Jenůfa is the fourth of five mainstage shows in the Santa Fe Opera’s 2019 Season.

The 2019 Season

The 2019 summer festival runs from June 28 to August 24 and will present five operas in 36 performances, a special Santa Fe Opera debut concert by celebrated American soprano Renée Fleming with the Santa Fe Opera Orchestra led by Music Director Harry Bicket, and two Apprentice Scenes performances. The 63rd Season, the first to be led by General Director Robert K. Meya, Artistic Director Alexander Neef and Music Director Harry Bicket, explores classic works of the repertory as well as operas new to the Santa Fe Opera and the world’s stage.

About The Santa Fe Opera

Lauded by The Wall Street Journal as “the Rolls-Royce of American summer opera festivals,” the Santa Fe Opera annually draws 85,000 people from New Mexico and around the globe. Nestled atop a mountain vista in northern New Mexico, the company’s iconic Crosby Theatre offers a nightly seating capacity of 2,126. The covered theatre is open on three sides, allowing visitors to enjoy performances complemented by the elements. Since 1957 the company has presented over 2,000 performances of 168 operas by 87 composers, including 15 world premieres and 45 American premieres.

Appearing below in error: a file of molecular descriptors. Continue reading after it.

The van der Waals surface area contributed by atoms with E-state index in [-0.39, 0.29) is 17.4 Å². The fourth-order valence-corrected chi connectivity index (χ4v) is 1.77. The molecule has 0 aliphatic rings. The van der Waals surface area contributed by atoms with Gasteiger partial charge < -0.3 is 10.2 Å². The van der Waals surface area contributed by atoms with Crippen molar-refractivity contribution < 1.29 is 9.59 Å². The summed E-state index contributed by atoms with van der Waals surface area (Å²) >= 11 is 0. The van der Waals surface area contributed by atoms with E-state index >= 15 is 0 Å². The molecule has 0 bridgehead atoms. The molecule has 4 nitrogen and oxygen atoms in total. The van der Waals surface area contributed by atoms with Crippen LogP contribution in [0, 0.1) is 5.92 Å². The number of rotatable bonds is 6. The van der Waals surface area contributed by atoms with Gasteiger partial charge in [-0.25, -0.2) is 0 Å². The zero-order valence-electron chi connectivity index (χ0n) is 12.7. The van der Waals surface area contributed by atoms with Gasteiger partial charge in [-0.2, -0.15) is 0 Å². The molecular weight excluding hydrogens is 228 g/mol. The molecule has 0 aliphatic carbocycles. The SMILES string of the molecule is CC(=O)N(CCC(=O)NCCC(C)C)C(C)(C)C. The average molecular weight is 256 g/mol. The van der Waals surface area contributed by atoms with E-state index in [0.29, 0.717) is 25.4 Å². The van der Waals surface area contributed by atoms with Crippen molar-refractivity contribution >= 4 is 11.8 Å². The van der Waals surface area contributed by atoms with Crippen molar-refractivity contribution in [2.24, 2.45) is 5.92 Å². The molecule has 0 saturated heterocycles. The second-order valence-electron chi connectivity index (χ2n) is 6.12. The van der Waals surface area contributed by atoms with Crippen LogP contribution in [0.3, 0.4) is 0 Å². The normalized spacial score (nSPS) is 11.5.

Media Resources For Jenůfa

High-Resolution Imagery*
Director’s Notes from David Alden
“Beyond the Opera” Podcast: Preparing for new roles and the evolution of a career with singing actress Patricia Racette
Jenůfa, Leoš Janáček’s earliest operatic masterpiece by SFO Dramaturg Cori Ellison
Jenůfa Production Detail Page
Press Tickets Request Form

*Please note that high-resolution imagery is available for press and editorial purposes only. Please inquire for a password by writing to [email protected].



Jenufa Roh


Music and Libretto by Leoš Janáček
From Moravian Peasant Life
Premiered January 21, 1904, National Theatre, Brno

5 Performances: July 20 & 24; August 2, 6 & 15, 2019
Sung in Czech with opera titles in English and Spanish